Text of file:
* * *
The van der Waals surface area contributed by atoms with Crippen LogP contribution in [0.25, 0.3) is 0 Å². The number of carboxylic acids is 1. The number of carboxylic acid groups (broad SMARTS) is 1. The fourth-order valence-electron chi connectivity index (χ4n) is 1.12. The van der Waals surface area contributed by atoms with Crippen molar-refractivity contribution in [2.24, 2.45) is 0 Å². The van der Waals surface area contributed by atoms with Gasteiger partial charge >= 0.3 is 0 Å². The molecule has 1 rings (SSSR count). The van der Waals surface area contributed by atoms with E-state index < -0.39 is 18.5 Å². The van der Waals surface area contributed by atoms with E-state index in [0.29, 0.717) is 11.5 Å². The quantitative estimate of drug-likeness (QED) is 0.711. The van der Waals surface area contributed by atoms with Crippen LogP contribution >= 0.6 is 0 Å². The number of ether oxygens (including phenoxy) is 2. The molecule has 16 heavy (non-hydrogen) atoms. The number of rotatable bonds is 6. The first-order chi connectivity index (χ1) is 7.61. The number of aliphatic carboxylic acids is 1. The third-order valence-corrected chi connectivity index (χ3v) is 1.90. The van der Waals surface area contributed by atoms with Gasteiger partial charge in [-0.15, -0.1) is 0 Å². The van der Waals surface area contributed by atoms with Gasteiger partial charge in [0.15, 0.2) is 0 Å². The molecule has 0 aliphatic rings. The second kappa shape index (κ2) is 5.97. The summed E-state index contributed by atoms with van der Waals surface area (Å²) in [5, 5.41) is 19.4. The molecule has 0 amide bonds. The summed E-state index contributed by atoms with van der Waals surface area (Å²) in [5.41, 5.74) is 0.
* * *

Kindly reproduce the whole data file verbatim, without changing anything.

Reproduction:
The van der Waals surface area contributed by atoms with Crippen LogP contribution in [0.25, 0.3) is 0 Å². The number of carboxylic acids is 1. The number of carboxylic acid groups (broad SMARTS) is 1. The fourth-order valence-electron chi connectivity index (χ4n) is 1.12. The van der Waals surface area contributed by atoms with Crippen molar-refractivity contribution in [2.24, 2.45) is 0 Å². The van der Waals surface area contributed by atoms with Gasteiger partial charge >= 0.3 is 0 Å². The molecule has 1 rings (SSSR count). The van der Waals surface area contributed by atoms with E-state index < -0.39 is 18.5 Å². The van der Waals surface area contributed by atoms with E-state index in [0.29, 0.717) is 11.5 Å². The quantitative estimate of drug-likeness (QED) is 0.711. The van der Waals surface area contributed by atoms with Crippen LogP contribution >= 0.6 is 0 Å². The number of ether oxygens (including phenoxy) is 2. The molecule has 16 heavy (non-hydrogen) atoms. The number of rotatable bonds is 6. The first-order chi connectivity index (χ1) is 7.61. The number of aliphatic carboxylic acids is 1. The third-order valence-corrected chi connectivity index (χ3v) is 1.90. The van der Waals surface area contributed by atoms with Gasteiger partial charge in [-0.15, -0.1) is 0 Å². The van der Waals surface area contributed by atoms with Gasteiger partial charge in [0.15, 0.2) is 0 Å². The molecule has 0 aliphatic rings. The second kappa shape index (κ2) is 5.97. The summed E-state index contributed by atoms with van der Waals surface area (Å²) in [5, 5.41) is 19.4. The molecule has 0 amide bonds. The summed E-state index contributed by atoms with van der Waals surface area (Å²) in [5.41, 5.74) is 0.